Story Archives

Archive Results — 18726 thru 18750 of about 21800 items

Knobloch, Doerschuk stake out platforms for council

  • Jun 9, 2008 at 5:55PM

Changing island demographics could mean a new breed of voter and candidate. Incumbent councilman Bill Knobloch wants to repeal a major business tax and connect the island to the mainland via a floating, magnetic train. His challenger John Doerschuk, wants to kick out the ferry maintenance yard from Winslow’s waterfront and reduce parking requirements for downtown businesses.

Big ideas for town catch ear of city planners

  • Jun 9, 2008 at 5:55PM

Connections and garages may be controversial, but they’ll get a good hearing. A flurry of recommendations by transportation planner Jim Charlier are not just the stuff that dreams are made of. His calls for increased parking, better road connections and more pedestrian pathways are now written, in black and white, under the city’s letterhead.

News Roundup -- Solar power at winery project/ Help here for mental illness/Private ferry service fails

  • Jun 9, 2008 at 5:54PM

Solar-powered penthouse condos will be part of Bainbridge Island’s not-too-distant future. Developer Bill Carruthers announced that his Vineyard Lane development off Highway 305 will include eight solar-ready units. The 45-unit project is slated for completion by the end of next year.

WASL scores solid (as usual) for Bainbridge

  • Jun 9, 2008 at 5:54PM

Students fared well above the state average in standardized testing. The glory days of besting Mercer Island students proved short lived. But Bainbridge public schools still enjoyed their usual solid showing on the most recent Washington Assessment of Student Learning test, results of which were released by the state this week.

Med student Themann escapes Katrina’s wrath

  • Jun 9, 2008 at 5:54PM

The BHS grad left New Orleans with the hurricane at her heels. One hurricane was enough for Britt Themann. The 1999 Bainbridge High School graduate, who has spent the past five years in New Orleans, La., attending Tulane University and now is in her second year at the Tulane School of Medicine, had already weathered Hurricane Ivan when it swept through the Gulf states last fall.

News Roundup -- Close property gets $100K/Pick coffee on sister isle/Bistro closes after 19 years

  • Jun 9, 2008 at 5:54PM

The effort to preserve a portion of the island’s western shore and forest land just received a $100,000 boost from the National Fish and Wildlife Fund. “The Close property is really cool and makes you feel like you’re off in the wilderness,” said Bainbridge Island Land Trust Executive Director Karen Molinari. “It has huge trees in an old-growth forest and is one ot the biggest pieces of land that’s been left undeveloped.”

Higher density plan for Lynwood Center

  • Jun 9, 2008 at 5:54PM

Local residents fear increased density will hurt area’s rural feel. Be they symptom or remedy, the signs of more dense urban growth are no longer confined to downtown. Two developers are asking the city to amend the Comprehensive Plan to allow greater residential density in Lynwood Center, the first such request outside of Winslow in over eight years.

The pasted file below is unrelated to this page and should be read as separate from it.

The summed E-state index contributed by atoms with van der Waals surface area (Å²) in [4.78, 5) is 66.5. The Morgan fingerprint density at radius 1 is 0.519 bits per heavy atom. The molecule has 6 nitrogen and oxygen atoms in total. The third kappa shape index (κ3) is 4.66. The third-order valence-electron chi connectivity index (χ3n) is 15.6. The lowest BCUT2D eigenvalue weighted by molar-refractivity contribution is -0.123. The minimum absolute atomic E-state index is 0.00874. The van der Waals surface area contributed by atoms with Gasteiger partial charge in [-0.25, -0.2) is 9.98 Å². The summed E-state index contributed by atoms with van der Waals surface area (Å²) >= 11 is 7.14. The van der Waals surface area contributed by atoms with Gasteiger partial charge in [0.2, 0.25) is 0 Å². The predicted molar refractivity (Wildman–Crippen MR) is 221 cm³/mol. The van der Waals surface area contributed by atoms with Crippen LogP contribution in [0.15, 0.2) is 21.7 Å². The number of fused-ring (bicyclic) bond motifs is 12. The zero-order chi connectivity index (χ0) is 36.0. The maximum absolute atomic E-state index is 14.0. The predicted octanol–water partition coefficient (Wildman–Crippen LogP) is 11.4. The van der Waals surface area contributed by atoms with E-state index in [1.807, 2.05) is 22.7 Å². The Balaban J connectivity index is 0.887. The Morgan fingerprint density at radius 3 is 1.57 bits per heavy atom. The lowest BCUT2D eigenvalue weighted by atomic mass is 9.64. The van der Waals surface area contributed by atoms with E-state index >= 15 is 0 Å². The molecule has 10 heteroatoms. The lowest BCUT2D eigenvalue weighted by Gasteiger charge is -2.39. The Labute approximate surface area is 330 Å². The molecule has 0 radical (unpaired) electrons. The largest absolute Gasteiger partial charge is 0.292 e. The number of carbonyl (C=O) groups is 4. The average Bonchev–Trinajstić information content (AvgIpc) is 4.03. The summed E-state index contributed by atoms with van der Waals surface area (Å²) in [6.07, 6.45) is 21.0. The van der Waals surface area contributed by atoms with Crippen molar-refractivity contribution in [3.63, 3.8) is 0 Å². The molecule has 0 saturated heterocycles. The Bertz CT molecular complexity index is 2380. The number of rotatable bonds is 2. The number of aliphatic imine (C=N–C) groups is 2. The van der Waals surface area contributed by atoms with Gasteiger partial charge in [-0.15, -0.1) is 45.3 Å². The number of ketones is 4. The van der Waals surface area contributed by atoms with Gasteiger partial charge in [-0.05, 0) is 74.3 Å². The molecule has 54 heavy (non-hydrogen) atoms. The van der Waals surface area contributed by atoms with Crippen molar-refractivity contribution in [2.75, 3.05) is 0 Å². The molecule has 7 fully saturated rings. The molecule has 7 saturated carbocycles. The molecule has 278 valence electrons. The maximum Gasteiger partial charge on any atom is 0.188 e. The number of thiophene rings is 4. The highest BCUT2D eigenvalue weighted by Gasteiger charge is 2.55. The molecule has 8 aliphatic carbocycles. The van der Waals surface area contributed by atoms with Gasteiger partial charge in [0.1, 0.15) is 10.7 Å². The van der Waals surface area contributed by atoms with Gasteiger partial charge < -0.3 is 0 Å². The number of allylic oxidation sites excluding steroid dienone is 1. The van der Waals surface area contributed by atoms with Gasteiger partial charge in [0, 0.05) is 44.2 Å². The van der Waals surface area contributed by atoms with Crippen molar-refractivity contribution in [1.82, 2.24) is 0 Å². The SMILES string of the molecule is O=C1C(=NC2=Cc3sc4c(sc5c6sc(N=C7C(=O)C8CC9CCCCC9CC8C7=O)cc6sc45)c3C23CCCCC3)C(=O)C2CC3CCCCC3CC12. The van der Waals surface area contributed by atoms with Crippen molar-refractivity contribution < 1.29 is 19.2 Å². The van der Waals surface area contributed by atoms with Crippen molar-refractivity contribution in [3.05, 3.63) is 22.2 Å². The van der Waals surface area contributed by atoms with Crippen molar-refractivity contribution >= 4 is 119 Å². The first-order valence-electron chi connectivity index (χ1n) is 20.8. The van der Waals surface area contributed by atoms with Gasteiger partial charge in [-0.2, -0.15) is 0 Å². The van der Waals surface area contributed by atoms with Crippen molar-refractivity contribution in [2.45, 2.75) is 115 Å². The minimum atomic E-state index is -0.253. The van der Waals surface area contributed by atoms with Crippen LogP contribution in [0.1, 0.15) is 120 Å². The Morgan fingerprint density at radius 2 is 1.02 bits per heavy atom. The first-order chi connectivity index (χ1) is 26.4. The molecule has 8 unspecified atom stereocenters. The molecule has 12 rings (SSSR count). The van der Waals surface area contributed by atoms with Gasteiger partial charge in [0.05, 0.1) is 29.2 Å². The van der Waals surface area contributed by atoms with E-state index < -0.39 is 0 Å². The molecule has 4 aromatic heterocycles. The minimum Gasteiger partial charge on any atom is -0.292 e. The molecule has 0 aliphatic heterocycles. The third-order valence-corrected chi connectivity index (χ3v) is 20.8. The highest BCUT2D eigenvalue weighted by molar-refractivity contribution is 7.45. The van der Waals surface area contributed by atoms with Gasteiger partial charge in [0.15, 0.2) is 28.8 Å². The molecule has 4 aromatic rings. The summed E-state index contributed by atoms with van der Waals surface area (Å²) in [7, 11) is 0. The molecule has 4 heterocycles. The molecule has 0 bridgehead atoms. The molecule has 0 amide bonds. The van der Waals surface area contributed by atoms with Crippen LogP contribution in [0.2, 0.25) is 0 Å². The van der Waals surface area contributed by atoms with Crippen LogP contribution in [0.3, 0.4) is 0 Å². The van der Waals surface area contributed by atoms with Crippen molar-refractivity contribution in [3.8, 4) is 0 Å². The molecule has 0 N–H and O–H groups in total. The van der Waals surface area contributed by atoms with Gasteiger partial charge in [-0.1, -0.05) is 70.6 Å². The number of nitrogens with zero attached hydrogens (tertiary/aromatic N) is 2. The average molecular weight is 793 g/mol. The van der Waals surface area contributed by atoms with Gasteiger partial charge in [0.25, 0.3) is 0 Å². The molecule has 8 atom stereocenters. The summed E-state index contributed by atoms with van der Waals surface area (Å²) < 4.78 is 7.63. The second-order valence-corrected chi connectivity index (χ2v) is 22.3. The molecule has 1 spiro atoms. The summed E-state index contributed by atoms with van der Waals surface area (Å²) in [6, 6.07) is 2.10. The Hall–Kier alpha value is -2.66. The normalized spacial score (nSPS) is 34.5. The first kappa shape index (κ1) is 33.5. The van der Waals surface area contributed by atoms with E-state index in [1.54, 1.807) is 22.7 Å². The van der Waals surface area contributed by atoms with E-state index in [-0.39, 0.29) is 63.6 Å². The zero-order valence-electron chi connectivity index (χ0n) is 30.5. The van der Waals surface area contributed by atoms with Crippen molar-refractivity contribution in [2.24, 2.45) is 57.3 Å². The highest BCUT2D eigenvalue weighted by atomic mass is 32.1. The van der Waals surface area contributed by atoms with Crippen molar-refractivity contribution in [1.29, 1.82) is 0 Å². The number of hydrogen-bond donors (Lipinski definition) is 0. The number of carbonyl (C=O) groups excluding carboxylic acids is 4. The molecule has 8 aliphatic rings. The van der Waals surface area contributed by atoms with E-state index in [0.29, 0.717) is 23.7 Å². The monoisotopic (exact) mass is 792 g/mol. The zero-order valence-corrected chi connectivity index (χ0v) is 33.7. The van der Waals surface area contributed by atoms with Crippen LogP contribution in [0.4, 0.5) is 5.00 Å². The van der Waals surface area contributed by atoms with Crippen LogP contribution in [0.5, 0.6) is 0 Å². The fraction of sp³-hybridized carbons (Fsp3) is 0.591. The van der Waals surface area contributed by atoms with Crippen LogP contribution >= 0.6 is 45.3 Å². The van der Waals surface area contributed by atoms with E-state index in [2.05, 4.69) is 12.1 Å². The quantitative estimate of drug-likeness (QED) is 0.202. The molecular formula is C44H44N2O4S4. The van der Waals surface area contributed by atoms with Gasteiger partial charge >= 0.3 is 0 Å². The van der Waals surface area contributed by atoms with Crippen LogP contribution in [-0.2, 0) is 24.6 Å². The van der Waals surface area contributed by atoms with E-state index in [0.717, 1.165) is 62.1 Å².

Build garage, connect streets, consultant says

  • Jun 9, 2008 at 5:54PM

A transportation planner’s report details big ideas for downtown. When there’s no place to park, there’s no where to go but up. If traffic is bad, connect streets. Those are the recommendations of transportation consultant Jim Charlier, who was slated to present his recommendations for improving downtown access and circulation at a Winslow Tomorrow meeting in City Hall Tuesday evening.

High school tops list of levy projects

  • Jun 9, 2008 at 5:54PM

Age and bulging enrollment put the school at the forefront of facilities planning. Short on classrooms, shorter still on elbow room. That’s Bainbridge High School this fall. With a projected enrollment of some 1,490 students on a campus designed for 850-900, teachers and students alike will be pressed for space from the get-go.

A park so popular, the city wants to sell it

  • Jun 9, 2008 at 5:54PM

T’Chookwap Park isn’t much of a draw, but neighbors like it. Selling a neglected, sometimes contentious little park overlooking Port Madison Bay could mean more money for a grander park somewhere else, city and park officials say. Trouble is, some neighbors say T’Chookwap Park is a community asset and a buffer against encroaching development.

News Roundup -- Blaze damages Manitou home/Sakai honored as green school/Big grant for PeaceTrees/Seniors get a big discount

  • Jun 9, 2008 at 5:54PM

Fire damaged a home in the 10000 block of Manitou Park Boulevard Wednesday evening. The blaze was reported around 9:18 p.m. by a neighbor who smelled smoke several doors down. Firefighters found a bedroom and bathroom in the single-story home fully involved, and the blaze was extinguished without incident.

Long-term campus facilities needs look really big

  • Jun 9, 2008 at 5:54PM

Formal proposals are due Tuesday, as the cost of school revamps adds up. Bold. Underscored. Italic. The school district will not ask voters for a $168 million bond levy to pay for facilities upgrades next year – and they’re hideously afraid someone might come to that conclusion. But a draft – that’s draft – 15-year master plan for the district’s six campuses suggests capital facilities needs on a scale probably unimaginable when the planning exercise began earlier this year.

The city’s spokesperson, the people’s voice

  • Aug 27, 2005 at 12:00AM updated Jun 9, 2008 at 5:54PM

Mayor hopefuls bring different visions for the city’s top office. Ask the mayor, a former mayor and a couple folks hoping to be the next mayor what it means to be mayor, and you’ll get a range of responses. “The mayor’s office is the nerve center and the place where citizens’ needs are overseen, monitored or cajoled,” said Dwight Sutton, the island’s mayor for four years in the 1990s.